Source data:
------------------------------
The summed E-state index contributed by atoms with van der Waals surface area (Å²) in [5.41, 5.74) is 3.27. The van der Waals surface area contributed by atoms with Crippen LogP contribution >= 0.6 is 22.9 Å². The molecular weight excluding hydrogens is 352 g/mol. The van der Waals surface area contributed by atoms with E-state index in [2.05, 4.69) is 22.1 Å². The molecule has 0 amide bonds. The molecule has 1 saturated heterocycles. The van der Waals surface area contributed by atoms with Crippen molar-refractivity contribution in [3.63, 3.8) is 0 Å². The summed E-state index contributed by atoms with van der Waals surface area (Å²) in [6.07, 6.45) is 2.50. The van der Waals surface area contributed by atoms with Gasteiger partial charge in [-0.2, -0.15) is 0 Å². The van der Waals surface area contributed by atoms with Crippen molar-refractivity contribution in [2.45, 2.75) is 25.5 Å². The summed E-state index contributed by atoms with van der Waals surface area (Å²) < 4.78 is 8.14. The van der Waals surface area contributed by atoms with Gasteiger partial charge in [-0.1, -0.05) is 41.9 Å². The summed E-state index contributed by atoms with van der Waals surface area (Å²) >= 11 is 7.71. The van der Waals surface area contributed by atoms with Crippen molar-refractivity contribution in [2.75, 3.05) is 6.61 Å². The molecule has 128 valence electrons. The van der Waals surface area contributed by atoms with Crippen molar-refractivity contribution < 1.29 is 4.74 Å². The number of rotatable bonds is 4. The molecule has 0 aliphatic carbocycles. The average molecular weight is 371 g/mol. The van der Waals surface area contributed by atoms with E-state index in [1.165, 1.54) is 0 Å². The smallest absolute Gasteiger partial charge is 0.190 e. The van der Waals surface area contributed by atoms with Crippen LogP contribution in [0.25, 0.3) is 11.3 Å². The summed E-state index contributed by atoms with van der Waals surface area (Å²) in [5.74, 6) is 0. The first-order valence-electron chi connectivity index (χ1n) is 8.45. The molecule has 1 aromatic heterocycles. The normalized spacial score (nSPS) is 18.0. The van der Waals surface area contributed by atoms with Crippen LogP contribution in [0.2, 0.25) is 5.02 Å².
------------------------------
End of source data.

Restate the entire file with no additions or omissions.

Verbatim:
The summed E-state index contributed by atoms with van der Waals surface area (Å²) in [5.41, 5.74) is 3.27. The van der Waals surface area contributed by atoms with Crippen LogP contribution >= 0.6 is 22.9 Å². The molecular weight excluding hydrogens is 352 g/mol. The van der Waals surface area contributed by atoms with E-state index in [2.05, 4.69) is 22.1 Å². The molecule has 0 amide bonds. The molecule has 1 saturated heterocycles. The van der Waals surface area contributed by atoms with Crippen molar-refractivity contribution in [3.63, 3.8) is 0 Å². The summed E-state index contributed by atoms with van der Waals surface area (Å²) in [6.07, 6.45) is 2.50. The van der Waals surface area contributed by atoms with Gasteiger partial charge in [-0.2, -0.15) is 0 Å². The van der Waals surface area contributed by atoms with Crippen molar-refractivity contribution in [2.45, 2.75) is 25.5 Å². The summed E-state index contributed by atoms with van der Waals surface area (Å²) < 4.78 is 8.14. The van der Waals surface area contributed by atoms with Gasteiger partial charge in [-0.1, -0.05) is 41.9 Å². The summed E-state index contributed by atoms with van der Waals surface area (Å²) >= 11 is 7.71. The van der Waals surface area contributed by atoms with Crippen molar-refractivity contribution in [2.75, 3.05) is 6.61 Å². The molecule has 128 valence electrons. The van der Waals surface area contributed by atoms with Crippen molar-refractivity contribution < 1.29 is 4.74 Å². The number of rotatable bonds is 4. The molecule has 0 aliphatic carbocycles. The average molecular weight is 371 g/mol. The van der Waals surface area contributed by atoms with E-state index in [1.165, 1.54) is 0 Å². The smallest absolute Gasteiger partial charge is 0.190 e. The van der Waals surface area contributed by atoms with Crippen LogP contribution in [0.25, 0.3) is 11.3 Å². The summed E-state index contributed by atoms with van der Waals surface area (Å²) in [5.74, 6) is 0. The first-order valence-electron chi connectivity index (χ1n) is 8.45. The molecule has 1 aromatic heterocycles. The normalized spacial score (nSPS) is 18.0. The van der Waals surface area contributed by atoms with Crippen LogP contribution in [0.2, 0.25) is 5.02 Å².